California Educator

April / May 2019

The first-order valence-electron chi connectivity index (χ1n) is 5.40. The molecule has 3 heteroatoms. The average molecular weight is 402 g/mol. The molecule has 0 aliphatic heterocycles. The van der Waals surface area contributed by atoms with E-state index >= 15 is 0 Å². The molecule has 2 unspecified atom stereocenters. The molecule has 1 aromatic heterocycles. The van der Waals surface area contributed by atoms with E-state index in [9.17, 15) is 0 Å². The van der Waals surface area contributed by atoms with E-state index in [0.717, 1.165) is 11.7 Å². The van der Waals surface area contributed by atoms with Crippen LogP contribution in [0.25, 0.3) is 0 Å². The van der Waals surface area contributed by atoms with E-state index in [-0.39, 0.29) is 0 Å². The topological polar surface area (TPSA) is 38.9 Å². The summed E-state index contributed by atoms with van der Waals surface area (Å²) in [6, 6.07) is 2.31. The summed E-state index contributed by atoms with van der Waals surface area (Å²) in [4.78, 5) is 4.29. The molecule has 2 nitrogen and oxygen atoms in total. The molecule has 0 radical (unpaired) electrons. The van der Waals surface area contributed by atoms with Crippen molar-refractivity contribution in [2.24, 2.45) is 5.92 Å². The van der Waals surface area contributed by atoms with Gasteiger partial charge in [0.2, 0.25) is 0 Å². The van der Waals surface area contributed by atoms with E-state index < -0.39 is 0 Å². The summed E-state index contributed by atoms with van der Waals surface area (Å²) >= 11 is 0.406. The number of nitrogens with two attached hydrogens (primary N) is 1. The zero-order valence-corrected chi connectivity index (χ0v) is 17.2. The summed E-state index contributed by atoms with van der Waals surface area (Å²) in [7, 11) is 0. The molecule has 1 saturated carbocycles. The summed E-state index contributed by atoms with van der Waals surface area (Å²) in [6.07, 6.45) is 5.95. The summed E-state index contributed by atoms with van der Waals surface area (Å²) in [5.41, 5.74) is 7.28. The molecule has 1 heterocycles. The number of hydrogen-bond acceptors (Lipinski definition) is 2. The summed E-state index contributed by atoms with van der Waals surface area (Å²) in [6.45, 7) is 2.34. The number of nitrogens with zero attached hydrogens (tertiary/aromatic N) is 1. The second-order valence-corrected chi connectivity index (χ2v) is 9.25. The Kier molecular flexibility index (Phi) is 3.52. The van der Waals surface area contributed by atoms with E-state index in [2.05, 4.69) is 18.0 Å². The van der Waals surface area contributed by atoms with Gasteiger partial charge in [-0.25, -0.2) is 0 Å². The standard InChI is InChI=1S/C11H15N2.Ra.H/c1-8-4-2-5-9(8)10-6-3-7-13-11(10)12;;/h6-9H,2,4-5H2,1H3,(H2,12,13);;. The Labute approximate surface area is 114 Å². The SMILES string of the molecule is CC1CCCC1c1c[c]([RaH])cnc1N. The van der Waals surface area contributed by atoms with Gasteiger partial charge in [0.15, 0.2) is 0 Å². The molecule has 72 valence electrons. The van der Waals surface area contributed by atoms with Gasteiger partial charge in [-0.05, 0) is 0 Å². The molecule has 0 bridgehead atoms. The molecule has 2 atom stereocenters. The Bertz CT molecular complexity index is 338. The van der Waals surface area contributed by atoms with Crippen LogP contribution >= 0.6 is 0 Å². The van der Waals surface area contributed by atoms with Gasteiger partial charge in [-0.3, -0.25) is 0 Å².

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C T A I S C O L L A B O R A T I N G with our counterpart in Mexico, Sindicato Nacional de Trabajadores de la Edu- cación (the teachers union known as SNTE), to help migrant children and youth based at the California- Mexico border with educational and other needs. T h e n e e d s v a r y a m o n g s e v e ra l populations. One is children from d e p o r t e d f a m i l i e s w h o a r r i v e i n Mexico (some 3,200 annually to Baja California alone, according to SNTE). They have lived in the United States most of their lives, are culturally American and only speak English. Mexican schools do not offer bilingual education, and these students are struggling. Another population is the thousands of youth and children who have journeyed to the border and are living in shelters for multiple weeks w hile waiting for their U.S. asylum requests to be processed. Shane Parmely, a member of the San Diego Education Asso- ciation who received a 2019 CTA Human Rights Award for her work with migrant families, says that besides l a c ki n g b a si c su pp li e s , th e s e c h i l d re n re c e iv e n o " My hope is to develop a model of action that underscores education as a universal right." — CTA President Eric Heins In early March, CTA and SNTE representatives began a discussion on how to best serve the needs of students on both sides of the border. Inset: SNTE Secretary General Alfonso Cepeda Salas and CTA President Eric Heins. CTA and Mexico's Teachers Union Join Forces for Border Students educational services. Even book donations are not necessarily useful because of literacy challenges. It's the first time CTA and SNTE have joined forces. Possible solutions to be discussed include bilingual education teaching trainings on both sides of th e border that complement SNTE's partnerships with several California colleges and universities, as well as specially developed curriculum. It could also involve K-12 school teacher exchanges through a p r o g ra m c o o rdi n a t e d by t h e C a li f o r n i a Department of Education. CTA educators or retired educators might also be able to assist youth and children in shelters. "ese are our future students," Parmely says. "Whether they're granted asylum or not, they'll be here a couple years. In the big pic- ture, we can make little investments now that will alter the course of things in the future." CTA leadership is convening a group of chapters located at the border and will continue to meet with SNTE leaders. e alliance with SNTE advances CTA's goal of advocating for social justice issues and ensuring quality education for all students. "My hope is to develop a model of action that underscores education as a universal right," says CTA President Eric Heins. Build Bridges, Not Walls 55 A P R I L / M AY 2 019 Teaching & Learning

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